This is the beginning of the infamous Blur vs Oasis argument of Britpop, as both Pop/Rock bands released their EP singles on the very same day as each other, with Blur’s Country House and this release. Regardless of this whole era of he-said-she-said style rivalry, both bands had launched their competition on the very day of this release. This single is actually the second (What’s The Story) Morning Glory? era release. It should be a very quintessential and interesting release regardless of whatever background information is present, so let’s hear this EP and see where it takes us.

Roll With It gets going with fuzz-laden chord strumming, bombastic drums and a more interesting sounding tune than anything on Definitely Maybe. Liam Gallagher sings wonderfully on this song, in fact, he sounds way more deep and meaningful than at any point on the previous album. Immediately fantastic sounding, this is a great four minute long Pop/Rock masterpiece. The bridge section lyrics in particular are absolutely fantastic, and this is an upbeat and fantastic piece of music. Really decent and great music, the whole thing is carefully constructed, but absolutely amazing. If you aren’t smiling throughout this great song, then you obviously are not a Pop/Rock fan. Alan White’s drumming is far better than Tony McCarroll’s ever was, and he makes a dramatic impact. A funtastic piece of music, and something that very much everyone should hear. Great song, the outro is super loud and full of compressed overdriven guitars. It ends with Noel Gallagher coughing once.

It’s Better People is a wonderful acoustic-driven piece that is very much overlooked in the Oasis canon. It sounds cheery and upbeat in the guitar playing, and Noel Gallagher sings in a profound and wonderful way. Again, this is another four minute long Pop/Rock masterpiece that deserves to be heard. Nonetheless, a truly euphoric and interesting tune from a musical era long gone where people actually observed great musicians and bands that had come before them, very much unlike today. All in all, this is a very joyous and euphoric listen. Of course, this era of Oasis was very much the peak of their career, and this song alone proves that. Essential listening for many Oasis fans, and a song that should be heard more often by people. The acoustic guitar playing at the end is truly magical. Nice and simple music, an excellent listen.

Rockin’ Chair begins with a faded intro starting point with acoustic guitars, organ and extravagant drumming from Alan White. This is a very old song by Noel Gallagher (written around 1990) with a neat vocal from brother Liam. This is almost proto-Coldplay in its own way as it exudes subtly depressing melancholy and great melodies, just like early Coldplay was about. Despite the fact that this is on the negative mood side, it is actually fairly reflective of life’s circumstances and ways, which is why it sounds the way that it does. Still, this is another great song and one you can hear from time to time without any trouble. “I don’t care for your attitude, you bring me down, I think you’re rude…” is a great line in the verses. Liam Gallagher’s voice sounds quite good here, and the whole band do a wonderful job overall. Certainly worth a listen, it appeared on The Masterplan compilation released in 1998, which says a lot. A nice song, although a little depressing.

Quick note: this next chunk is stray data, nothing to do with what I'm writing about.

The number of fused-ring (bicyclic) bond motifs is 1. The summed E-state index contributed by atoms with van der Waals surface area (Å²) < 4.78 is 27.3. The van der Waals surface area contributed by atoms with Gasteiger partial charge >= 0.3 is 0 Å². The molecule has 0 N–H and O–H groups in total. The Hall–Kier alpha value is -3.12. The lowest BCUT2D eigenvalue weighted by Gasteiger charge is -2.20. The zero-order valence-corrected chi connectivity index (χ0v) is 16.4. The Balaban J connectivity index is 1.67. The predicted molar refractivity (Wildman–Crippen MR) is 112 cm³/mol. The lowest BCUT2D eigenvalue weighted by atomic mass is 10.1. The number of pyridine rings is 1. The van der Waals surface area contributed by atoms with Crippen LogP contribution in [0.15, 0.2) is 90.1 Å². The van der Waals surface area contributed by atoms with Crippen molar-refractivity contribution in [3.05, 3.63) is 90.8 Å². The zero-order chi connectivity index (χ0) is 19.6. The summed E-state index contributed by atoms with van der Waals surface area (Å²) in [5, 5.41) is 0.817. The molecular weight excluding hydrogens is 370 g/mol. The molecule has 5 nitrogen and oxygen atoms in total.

Live Forever – Live at Glastonbury ’95 is passable, but not great as an example of live Oasis. Liam’s voice is not at all good in this live song, and he sounds very off compared to the rest of the band. Despite this, it is a good effort by the rest of the band, but Liam Gallagher could easily have given up by this point and gone back to practising singing at home by himself as he sounds fairly awful. The guitar solo present on this song is good for a change, but not as tonally good as on the album version. Nonetheless, a good song is ruined easily by Liam’s singing. Sure, Noel and Liam did love each other at this point, but putting up with a poor singer for many years is not a great idea, particularly when Liam Gallagher still thinks he can sing today. Anyway, it’s okay, but not sensationally great. A rather big disappointment to this otherwise great EP.

This is merely an EP. Having said this, this is an excellent listen for a casual fan, as long as you avoid totally the poor quality (musically) live track that comes last. Still, this is a decent and uplifting listen otherwise. Sure, Oasis did better afterwards but to be fair, this is quite good throughout. A great collection of interesting and beautiful songs.

A box of chocolates.